It’s difficult to make any generalizations about Michigan’s climate, given that its two peninsulas cover a lot of latitude, and the Great Lakes tend to complicate weather patterns. Still, the state’s weather is probably more moderate than you think, since the ever-looming Great Lakes cool the hot summer air and warm the cold winter winds.
Michigan has four distinct seasons. Summers require shorts and T-shirts almost everywhere (except near Lake Superior, where you’ll want a sweatshirt handy). July and August temperatures average in the 80s in the Lower Peninsula and the 70s in the Upper Peninsula. Come December through February, they drop to the 30s in the L.P. and the 20s in the U.P. (Temperatures listed here are in degrees Fahrenheit.)
But don’t take any of this too seriously. You can enjoy springlike skiing conditions in the U.P. in February, or freeze to death at Thanksgiving. You may swelter on a summer hike through the woods, then grab for your fleece on a Great Lakes beach. Michigan is anything but predictable.
The Lake Effect
The Great Lakes act like insulators—slow to warm up, slow to cool down. That’s what allows for Michigan’s valuable fruit harvest: Lake Michigan moderates springtime temperatures, so fruit trees and vines aren’t usually tempted to bud until the threat of frost has passed.
The Great Lakes also have a dramatic effect on snowfall. Dry winter air travels over the Great Lakes on the prevailing western winds, absorbing moisture. When this air hits land, it dumps its load of precipitation in the form of snow. Weather people refer to this phenomenon as lake effect snows, which can be surprisingly localized—hence, the reason you’ll find many of Michigan’s ski resorts clustered along the western edge of the state.
The prevailing western breezes also affect water temperatures, most noticeably on Lake Michigan. In summer, the warm surface waters tend to blow right into those nice, sandy beaches along the lake’s eastern edge. While Lake Michigan is rarely warm enough for swimming on the Wisconsin side, it can be downright pleasant in Michigan—as evidenced by the numerous popular beaches lining the state.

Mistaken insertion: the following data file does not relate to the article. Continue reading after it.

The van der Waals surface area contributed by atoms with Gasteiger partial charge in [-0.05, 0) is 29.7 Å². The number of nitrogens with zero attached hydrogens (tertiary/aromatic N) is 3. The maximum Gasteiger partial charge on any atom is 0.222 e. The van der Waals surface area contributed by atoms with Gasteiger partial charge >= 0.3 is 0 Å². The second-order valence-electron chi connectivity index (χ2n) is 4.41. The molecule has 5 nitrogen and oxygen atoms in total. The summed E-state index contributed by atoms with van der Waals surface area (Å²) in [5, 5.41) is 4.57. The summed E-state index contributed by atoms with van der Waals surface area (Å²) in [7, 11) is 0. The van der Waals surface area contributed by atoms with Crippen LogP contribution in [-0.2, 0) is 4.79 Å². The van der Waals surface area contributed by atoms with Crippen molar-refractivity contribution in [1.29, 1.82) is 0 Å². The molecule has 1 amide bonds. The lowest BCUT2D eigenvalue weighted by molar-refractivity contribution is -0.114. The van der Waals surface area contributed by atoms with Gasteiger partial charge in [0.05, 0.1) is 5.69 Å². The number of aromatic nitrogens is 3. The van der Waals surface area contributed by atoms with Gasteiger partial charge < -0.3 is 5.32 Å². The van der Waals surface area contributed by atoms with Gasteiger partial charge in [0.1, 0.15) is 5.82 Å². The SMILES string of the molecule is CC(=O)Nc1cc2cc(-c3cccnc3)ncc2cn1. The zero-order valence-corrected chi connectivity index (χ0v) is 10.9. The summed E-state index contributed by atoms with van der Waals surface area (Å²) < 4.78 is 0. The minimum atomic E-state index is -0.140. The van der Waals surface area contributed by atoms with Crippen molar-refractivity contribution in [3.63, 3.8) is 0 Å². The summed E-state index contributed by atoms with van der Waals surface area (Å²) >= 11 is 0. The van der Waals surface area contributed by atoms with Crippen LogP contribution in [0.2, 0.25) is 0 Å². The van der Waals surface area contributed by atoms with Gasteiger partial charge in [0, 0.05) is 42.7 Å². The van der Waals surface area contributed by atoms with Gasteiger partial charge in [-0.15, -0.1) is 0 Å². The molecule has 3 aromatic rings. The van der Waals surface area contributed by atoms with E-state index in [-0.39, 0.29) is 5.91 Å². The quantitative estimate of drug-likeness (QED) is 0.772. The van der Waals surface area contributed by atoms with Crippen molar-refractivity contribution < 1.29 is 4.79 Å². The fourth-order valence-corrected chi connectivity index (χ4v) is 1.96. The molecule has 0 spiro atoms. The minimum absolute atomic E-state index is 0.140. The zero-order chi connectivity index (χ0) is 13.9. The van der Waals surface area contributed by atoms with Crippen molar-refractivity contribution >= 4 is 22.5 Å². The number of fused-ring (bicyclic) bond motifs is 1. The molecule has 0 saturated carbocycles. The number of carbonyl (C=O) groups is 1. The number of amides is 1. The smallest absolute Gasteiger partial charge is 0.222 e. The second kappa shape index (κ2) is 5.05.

Lake Superior is another story. Temperatures on this deep, huge, northern lake never climb out of the 40s, save for the occasional shallow bay. “No one’s ever drowned in Lake Superior,” the saying goes. “They all die of hypothermia first.”
Freshwater freezes faster than saltwater, and the Great Lakes will often freeze over from land to several miles out. The ice gets thick enough for brave souls to snowmobile to the islands, especially nearby ones like Mackinac. The commercial shipping season shuts down from mid-January to late March, but bad weather often hampers it for much longer. Commercial ships regularly pound through ice up to a foot thick; more than that, and they rely on the Coast Guard’s new Mackinaw, a 240-foot reinforced ship designed for ramming a passage through ice.
You can usually count on snow and cold temperatures in northern Michigan from Thanksgiving to Easter. If you want reliable snow, head to the Upper Peninsula. While the Detroit area averages about 41 inches of snow a year, the U.P. gets blanketed with more than 160 inches annually.
U.P. snows are legendary, especially in the Keweenaw Peninsula, where 300-inch winters aren’t that unusual. (Sticking far out into Lake Superior, it really gets nailed with lake effect snows.) In summer, you’ll often notice curious elevated, pierlike contraptions leading from some houses to the sidewalk—no need to shovel those front walks in winter until there’s at least 24 inches on the ground. Ladders nailed to roofs are there for a reason, too. When accumulated snows threaten to collapse the roof, the ladders give a foothold from which to clear off the stuff.
You should be aware of a dangerous little thing called the windchill factor, when cold temperatures are coupled with biting winds. If it’s 5°F outside, a 15-mph wind will make it feel like -25°. Besides being exceedingly uncomfortable, it means you’re at an even greater risk for frostbite or hypothermia. Weather forecasts tend to warn you about the windchill factor, but not always; remember to consider both the temperature and the wind speed when dressing for the outdoors.
That said, many people welcome Michigan’s winter, which constitutes a huge piece of the state’s tourism pie. Few other areas in the Midwest can offer as reliable a season for skiing, snowboarding, snowmobiling, ice fishing, and snowshoeing. Of course, sitting around a fire or soaking in a hot tub is acceptable behavior, too.
by Laura Martone from Moon Michigan, 3rd Edition, © Avalon Travel